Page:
Why You’ll Always Be Learning

You don’t stop learning after you leave school. Or I guess rather if you do stop learning you’ll quickly be left behind. That said, it’s pretty easy to get complacent with current skills and knowledge – especially if things are going well enough. While the saying ‘if its broke don’t fix it’ may still apply in most cases sometimes things are broke and you just don’t know it. Therefore, like a frog in a slowly boiling pot it’s easy to wait until it’s too late to react.

So that’s a somewhat pessimistic view point but hopefully it is motivational. Given that there is so much competition in today’s world how can we stay on top of our skills and expertise so that we don’t wake up one day and wonder how we got so far behind?

On an at least yearly basis go back to the basics. Remember how excited you were the first day on the job or the first day learning a new skill. Go back in time to recapture that but this time with greater wisdom. The firmer you have a grasp on the basics the easier it will be to build on top of them. In my experience though there’s really an 80/20 rule where you will use a specific set of skills 80% of the time. Therefore, it is important to determine what those basic skills are be really really good at them.

Do a gap analysis of what you do well and what you don’t do so well. Further, be honest with yourself and qualitatively rank your domain knowledge by category. While the rank doesn’t have to be precise the end goal is really to give yourself an indication of what you need to research and improve. Often times you know what these areas are intuitively but it’s nice to see it all laid out and categorized in a tangible way. Once you’ve done a personal analysis then create a self improvement plan. Self improvement is a never ending process so doing this on a regular basis and keeping it updated will ensure that you continue in the direction you want to go.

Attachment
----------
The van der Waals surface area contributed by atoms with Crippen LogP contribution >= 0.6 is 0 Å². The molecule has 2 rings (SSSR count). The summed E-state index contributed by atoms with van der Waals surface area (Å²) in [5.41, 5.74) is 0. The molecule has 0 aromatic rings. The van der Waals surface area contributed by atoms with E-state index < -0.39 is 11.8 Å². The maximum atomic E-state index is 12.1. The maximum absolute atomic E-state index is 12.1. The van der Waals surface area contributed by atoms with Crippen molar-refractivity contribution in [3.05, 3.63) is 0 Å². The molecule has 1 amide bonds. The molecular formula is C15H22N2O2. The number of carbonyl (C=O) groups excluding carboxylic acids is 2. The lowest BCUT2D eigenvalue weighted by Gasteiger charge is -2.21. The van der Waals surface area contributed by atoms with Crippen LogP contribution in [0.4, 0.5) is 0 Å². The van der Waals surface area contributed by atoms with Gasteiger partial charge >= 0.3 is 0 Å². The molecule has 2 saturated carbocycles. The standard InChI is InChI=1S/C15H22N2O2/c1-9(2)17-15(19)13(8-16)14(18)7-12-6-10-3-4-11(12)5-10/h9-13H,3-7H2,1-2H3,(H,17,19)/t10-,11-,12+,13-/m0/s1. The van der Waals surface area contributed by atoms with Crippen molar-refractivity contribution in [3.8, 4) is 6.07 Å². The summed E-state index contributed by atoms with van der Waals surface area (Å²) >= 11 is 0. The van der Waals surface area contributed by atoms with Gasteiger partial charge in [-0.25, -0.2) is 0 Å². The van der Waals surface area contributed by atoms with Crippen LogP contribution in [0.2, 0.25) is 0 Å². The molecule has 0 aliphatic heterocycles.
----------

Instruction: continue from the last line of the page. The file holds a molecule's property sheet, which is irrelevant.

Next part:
Find people that are smarter than you. Trust me they definitely exist. There’s so many people all over the world that have thought of things that you haven’t even considered. Now more than ever content is available to you ranging from books, courses, videos, to consulting – there’s really not much of a reason why you can’t find the information you are looking for. The real challenge though is how to sift through all the noise and find what is really going to get you to your next step in whatever you’re trying to do. To find believable people I find people that have successfully done what I am trying to learn about or alternatively a person that I would want to trade places with. A mentor will be able to get you as far as they are. So, learn as much as you can from as many people as possible to come up with your own best practice.

Help those around you grow. Once you have gained new knowledge or skills share that with others. It may seem counter intuitive but the more you teach others what you’re trying to learn the better you will know it yourself. Further when you have to explain something to someone else it will become apparent to you what you really understand and what you still need to work on. When you really understand a topic you explain it in a simple way to someone who knows nothing about it. When I start to get adequate knowledge on a subject I notice that I tend to use a lot of jargon and explain in really technical terms. When I just know a little bit about a subject then I speak about it vaguely or unintelligibly which doesn’t really make much sense to anyone (even possibly myself).  Teaching someone else your learning is a good test to see where you fall into each of these three categories. After a discussion ask questions to determine if the information has sunk in and do checks for understanding. Then depending on the outcome modify your approach so that understanding can be shared. You’d be surprised sometimes how the person you are trying to teach may have something to teach you though so have a radically open mind and be open to explaining something in the way that best supports how someone else sees the world.

The good news is that learning is a never ending process that only ends one way – when you die. I’d expect though too that there are ways to learn and grow after that point but we just don’t know what we don’t know about that yet…

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